Although no level has been set for the MIR and no clarity has been provided on what would be deemed accep-table to secure this, the premise is simple – show us you have enough income so that you will never fall back on the state and we will leave you alone.
For clients who cannot do this, capped drawdown is the alternative. This would be similar to the existing drawdown (unsecured pension) arrangement but with suggestions that income limits need to be tightened to avoid clients exhausting their pension pots too early.
This fear has become heightened by the increased prospect of people using a drawdown strategy beyond 75 (few people currently use the alternatively secured pension option due to the inflexibility and draconian tax charges), meaning the possibility of running out of income is greater.
This concern regarding exhausting drawdown funds is not a new theme. For many years now, drawdown has been seen as a risky option.
This concern is not without foundation – and I am not advocating that drawdown income rules should be relaxed or that drawdown is right for everyone but some of the rhetoric which accompanies the concern does need to be looked at in context. My favourite is the debate around the minimum fund size appropriate for drawdown.
Most guidance talks about drawdown being unsuitable for those with small funds and no other assets and income to fall back on. The Pensions Advisory Service website goes further, stating that “it is generally agreed that a fund should be at least £100,000 before income withdrawal is a viable option”.
Unfortunately, it is this warning which seems to have been adopted by many compliance teams up and down the country as the suitability benchmark. Providers (my own company included) often quote this “gen-erally agreed” figure in literature, advisers often find that when their cases are vetted by network comp-liance teams that the £100,000 figure is a significant barrier to writing drawdown business.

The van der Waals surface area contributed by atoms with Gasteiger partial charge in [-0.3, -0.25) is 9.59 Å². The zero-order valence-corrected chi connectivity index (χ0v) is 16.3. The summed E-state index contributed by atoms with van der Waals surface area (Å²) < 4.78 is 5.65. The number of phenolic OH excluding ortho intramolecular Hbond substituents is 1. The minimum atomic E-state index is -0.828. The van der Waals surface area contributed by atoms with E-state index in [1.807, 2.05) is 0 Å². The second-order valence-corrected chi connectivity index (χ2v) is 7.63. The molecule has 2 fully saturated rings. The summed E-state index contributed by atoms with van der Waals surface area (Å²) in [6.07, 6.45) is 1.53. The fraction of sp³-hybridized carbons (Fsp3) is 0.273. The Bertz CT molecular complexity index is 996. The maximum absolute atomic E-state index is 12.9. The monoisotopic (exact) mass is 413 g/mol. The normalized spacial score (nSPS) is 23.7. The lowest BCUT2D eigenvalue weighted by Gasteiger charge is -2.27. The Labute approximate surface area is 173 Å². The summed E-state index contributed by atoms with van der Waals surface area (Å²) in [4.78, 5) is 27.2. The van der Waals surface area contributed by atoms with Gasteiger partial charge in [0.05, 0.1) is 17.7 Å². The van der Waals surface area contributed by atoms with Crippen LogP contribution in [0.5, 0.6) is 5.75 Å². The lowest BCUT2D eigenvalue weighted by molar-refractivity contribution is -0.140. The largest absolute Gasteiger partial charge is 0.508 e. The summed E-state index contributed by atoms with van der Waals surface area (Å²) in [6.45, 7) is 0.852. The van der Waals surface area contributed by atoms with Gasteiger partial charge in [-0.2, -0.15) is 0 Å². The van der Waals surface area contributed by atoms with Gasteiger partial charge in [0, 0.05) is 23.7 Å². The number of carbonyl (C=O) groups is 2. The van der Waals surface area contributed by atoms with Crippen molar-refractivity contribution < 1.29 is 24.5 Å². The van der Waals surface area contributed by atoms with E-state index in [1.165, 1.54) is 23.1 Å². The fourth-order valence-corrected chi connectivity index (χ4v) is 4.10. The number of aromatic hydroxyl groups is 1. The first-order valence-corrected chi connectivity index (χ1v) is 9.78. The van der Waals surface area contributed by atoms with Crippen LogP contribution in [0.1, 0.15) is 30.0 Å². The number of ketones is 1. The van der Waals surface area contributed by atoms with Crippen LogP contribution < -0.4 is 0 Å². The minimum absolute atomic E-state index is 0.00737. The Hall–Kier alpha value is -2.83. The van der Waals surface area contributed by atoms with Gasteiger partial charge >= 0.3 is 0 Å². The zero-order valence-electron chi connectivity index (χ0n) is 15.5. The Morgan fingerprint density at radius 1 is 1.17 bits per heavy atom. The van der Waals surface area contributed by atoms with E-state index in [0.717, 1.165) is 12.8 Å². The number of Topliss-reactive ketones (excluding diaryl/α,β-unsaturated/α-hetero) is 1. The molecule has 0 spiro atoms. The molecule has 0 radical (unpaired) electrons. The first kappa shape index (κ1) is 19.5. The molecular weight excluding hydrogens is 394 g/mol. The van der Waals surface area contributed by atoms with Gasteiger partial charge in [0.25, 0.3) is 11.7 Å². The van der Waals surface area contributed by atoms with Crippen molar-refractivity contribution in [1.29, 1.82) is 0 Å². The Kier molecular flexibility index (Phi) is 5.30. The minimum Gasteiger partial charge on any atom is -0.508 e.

My concern is that by applying arbitrary benchmarks, we are in danger of disadvantaging some people who may find that drawdown is perfectly acceptable simply due to the fear that a small fund might be exhausted.
There will be many examples where small drawdowns can work. For example, clients who may be using income drawdown as part of a wider package of retirement planning tools, perhaps using a cocktail of products including annuities or fixed-term annuities to put in place specific income/growth strategies. Or those with other sizeable assets providing income in retirement, meaning that the drawdown is less significant in income terms. Those not requiring an income may also benefit from drawdown – this will provide the opportunity to take tax-free cash but without the need to draw an income.
The selected investment strategy and the costs of running the draw-down plan need to be carefully ana-lysed to ensure that the plan is offer-ing both good value and meeting other client objectives possibly around security of capital – but again one has to question whether an arbitrary limit is the best way to police this type of situation.
Given that the alternative to drawdown, in the form of an annuity, also has risks and provides little or no flexibility through the retirement journey, then the use of arbitrary limits around drawdown can also expose the client to risk simply by removing choice.
The outcomes of the consult-ation will be interesting, in par-ticular, seeing how much the concerns around inappropriate use of drawdown feed through into restrictions around product design.
The danger is that we end up with a regime which dictates that only big is beautiful in this area. This would be a retrograde step and would mean that many advisers and clients would be unable to plan for retirement in a way which best meets individual client needs.